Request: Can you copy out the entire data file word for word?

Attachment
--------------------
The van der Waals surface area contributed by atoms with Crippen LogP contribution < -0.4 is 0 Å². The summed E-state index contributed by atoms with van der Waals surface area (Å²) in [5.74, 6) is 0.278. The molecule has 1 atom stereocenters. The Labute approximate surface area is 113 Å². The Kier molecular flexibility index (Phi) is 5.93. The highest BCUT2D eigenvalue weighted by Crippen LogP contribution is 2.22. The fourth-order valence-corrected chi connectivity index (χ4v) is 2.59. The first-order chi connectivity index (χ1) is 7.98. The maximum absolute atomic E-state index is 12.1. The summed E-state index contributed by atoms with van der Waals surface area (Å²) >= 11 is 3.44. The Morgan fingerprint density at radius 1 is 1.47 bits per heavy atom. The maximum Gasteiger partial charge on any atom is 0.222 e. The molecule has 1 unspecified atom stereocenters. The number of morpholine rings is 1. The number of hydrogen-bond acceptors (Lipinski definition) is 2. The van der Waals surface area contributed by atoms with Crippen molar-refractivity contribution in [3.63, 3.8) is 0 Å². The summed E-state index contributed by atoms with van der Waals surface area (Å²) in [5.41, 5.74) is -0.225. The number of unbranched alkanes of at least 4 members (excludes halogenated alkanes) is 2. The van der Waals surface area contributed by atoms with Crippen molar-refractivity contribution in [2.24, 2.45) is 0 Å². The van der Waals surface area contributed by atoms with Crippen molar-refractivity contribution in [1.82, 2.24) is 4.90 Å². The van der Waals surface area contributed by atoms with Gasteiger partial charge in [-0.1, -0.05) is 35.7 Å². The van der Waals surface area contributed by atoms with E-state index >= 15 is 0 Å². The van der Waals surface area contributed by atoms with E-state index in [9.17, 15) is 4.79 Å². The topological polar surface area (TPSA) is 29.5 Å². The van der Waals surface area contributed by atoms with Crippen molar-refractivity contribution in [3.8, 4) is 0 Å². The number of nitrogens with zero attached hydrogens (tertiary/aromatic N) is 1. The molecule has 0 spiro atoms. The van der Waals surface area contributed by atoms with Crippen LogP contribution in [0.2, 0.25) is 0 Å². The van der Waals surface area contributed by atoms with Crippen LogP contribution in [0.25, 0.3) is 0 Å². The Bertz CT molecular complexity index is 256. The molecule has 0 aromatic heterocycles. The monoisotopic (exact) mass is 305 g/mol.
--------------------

The van der Waals surface area contributed by atoms with Crippen LogP contribution < -0.4 is 0 Å². The summed E-state index contributed by atoms with van der Waals surface area (Å²) in [5.74, 6) is 0.278. The molecule has 1 atom stereocenters. The Labute approximate surface area is 113 Å². The Kier molecular flexibility index (Phi) is 5.93. The highest BCUT2D eigenvalue weighted by Crippen LogP contribution is 2.22. The fourth-order valence-corrected chi connectivity index (χ4v) is 2.59. The first-order chi connectivity index (χ1) is 7.98. The maximum absolute atomic E-state index is 12.1. The summed E-state index contributed by atoms with van der Waals surface area (Å²) >= 11 is 3.44. The Morgan fingerprint density at radius 1 is 1.47 bits per heavy atom. The maximum Gasteiger partial charge on any atom is 0.222 e. The molecule has 1 unspecified atom stereocenters. The number of morpholine rings is 1. The number of hydrogen-bond acceptors (Lipinski definition) is 2. The van der Waals surface area contributed by atoms with Crippen molar-refractivity contribution in [3.63, 3.8) is 0 Å². The summed E-state index contributed by atoms with van der Waals surface area (Å²) in [5.41, 5.74) is -0.225. The number of unbranched alkanes of at least 4 members (excludes halogenated alkanes) is 2. The van der Waals surface area contributed by atoms with Crippen molar-refractivity contribution in [2.24, 2.45) is 0 Å². The van der Waals surface area contributed by atoms with Crippen molar-refractivity contribution in [1.82, 2.24) is 4.90 Å². The van der Waals surface area contributed by atoms with Gasteiger partial charge in [-0.1, -0.05) is 35.7 Å². The van der Waals surface area contributed by atoms with E-state index >= 15 is 0 Å². The van der Waals surface area contributed by atoms with E-state index in [9.17, 15) is 4.79 Å². The topological polar surface area (TPSA) is 29.5 Å². The van der Waals surface area contributed by atoms with Crippen molar-refractivity contribution in [3.8, 4) is 0 Å². The number of nitrogens with zero attached hydrogens (tertiary/aromatic N) is 1. The molecule has 0 spiro atoms. The van der Waals surface area contributed by atoms with Crippen LogP contribution in [0.2, 0.25) is 0 Å². The van der Waals surface area contributed by atoms with Crippen LogP contribution in [0.25, 0.3) is 0 Å². The Bertz CT molecular complexity index is 256. The molecule has 0 aromatic heterocycles. The monoisotopic (exact) mass is 305 g/mol.